Chiang Mai’s month-long commitment to clean up dead power cables


Chiang Mai Municipality promises to remove all dead wires and cables from the city within a month. When they’re done burying the new cables underground, that’s another matter.

Following complaints from residents, the municipality yesterday began cleaning up power and communication lines around the community of Wang Sing Kham, while another underground cable transfer project continued near Chiang Mai University.

Since the fire broke out in Sampeng Market near Bangkok’s Chinatown last month, residents lived in fear and demanded authorities deal with messy electrical wires in their communities.

Last month, residents of Wang Sing Kham community in Pa Daet sub-district, Mueang Chiang Mai district, Chiang Mai province alerted the media to potential fire and electrocution hazards from the huge cables disordered hanging in front of their homes and along the streets of the community.

Chiang Mai Provincial Electricity Authority Director Nantasak Suwan-Umpa responded to the media and reported that unusable communication wires were being removed around the Wang Sing Kham community.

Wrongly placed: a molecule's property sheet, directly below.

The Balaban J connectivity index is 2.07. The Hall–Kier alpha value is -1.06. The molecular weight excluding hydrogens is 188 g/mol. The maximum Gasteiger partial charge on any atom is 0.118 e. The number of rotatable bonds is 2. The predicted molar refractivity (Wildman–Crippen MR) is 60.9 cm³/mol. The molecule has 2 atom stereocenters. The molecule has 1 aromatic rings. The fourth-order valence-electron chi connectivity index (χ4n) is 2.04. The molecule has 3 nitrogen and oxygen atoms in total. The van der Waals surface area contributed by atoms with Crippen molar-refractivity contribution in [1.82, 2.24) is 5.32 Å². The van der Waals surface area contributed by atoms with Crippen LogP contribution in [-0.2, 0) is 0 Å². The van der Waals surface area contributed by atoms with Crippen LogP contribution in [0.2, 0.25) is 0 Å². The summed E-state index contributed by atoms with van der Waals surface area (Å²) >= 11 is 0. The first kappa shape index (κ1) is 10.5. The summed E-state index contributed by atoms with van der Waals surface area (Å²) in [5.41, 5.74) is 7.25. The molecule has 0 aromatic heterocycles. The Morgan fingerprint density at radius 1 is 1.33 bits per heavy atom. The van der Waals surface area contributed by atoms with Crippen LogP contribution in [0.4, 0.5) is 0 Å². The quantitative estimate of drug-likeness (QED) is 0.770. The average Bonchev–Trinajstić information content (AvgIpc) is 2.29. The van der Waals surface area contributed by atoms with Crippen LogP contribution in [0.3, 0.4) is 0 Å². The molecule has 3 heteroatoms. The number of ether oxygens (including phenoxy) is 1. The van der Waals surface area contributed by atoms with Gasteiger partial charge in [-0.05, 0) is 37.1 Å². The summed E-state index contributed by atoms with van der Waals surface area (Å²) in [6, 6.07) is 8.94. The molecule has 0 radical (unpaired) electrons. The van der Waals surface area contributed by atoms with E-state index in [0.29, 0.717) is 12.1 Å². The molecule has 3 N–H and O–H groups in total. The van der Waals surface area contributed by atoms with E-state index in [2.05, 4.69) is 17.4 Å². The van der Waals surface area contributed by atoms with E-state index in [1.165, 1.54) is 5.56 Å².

Authorities promised they would finish removing the rest of the unnecessary cables within a month and continue to stash the cables in other locations across the province.

According to the report, the province would proceed with its proposed project to bury the cables underground, and the first operation would begin on roads near Wat Umong Suan Phutthathan and Chiang Mai University in Mueang Chaing Mai district. A date was not given for completion.

The Chaing Mai administration started the underground cable project in 2007 and completed 3.6 kilometers of it on Tha Pae and Chang Klan roads. This first operation lasted three years at a cost of around 200 million baht.

Seven other roads in Chiang Mai are on the report’s list, including Ratchadamnoen, Sam Larn, Huay Kaew, Nimman Haemin, Suthep, Mahidol and the roads around Chaing Mai Old Moat.

The Facebook page เชียงใหม่ ฉันจะดูแลเธอ, or Chiang Mai, I’ll Take Care of You, predicts that the project will take between 7 and 15 years to complete the roads around Chiang Mai Old Moat.

THE SOURCE: khaosod | เชียงใหม่ ฉันจะดูแลเธอ

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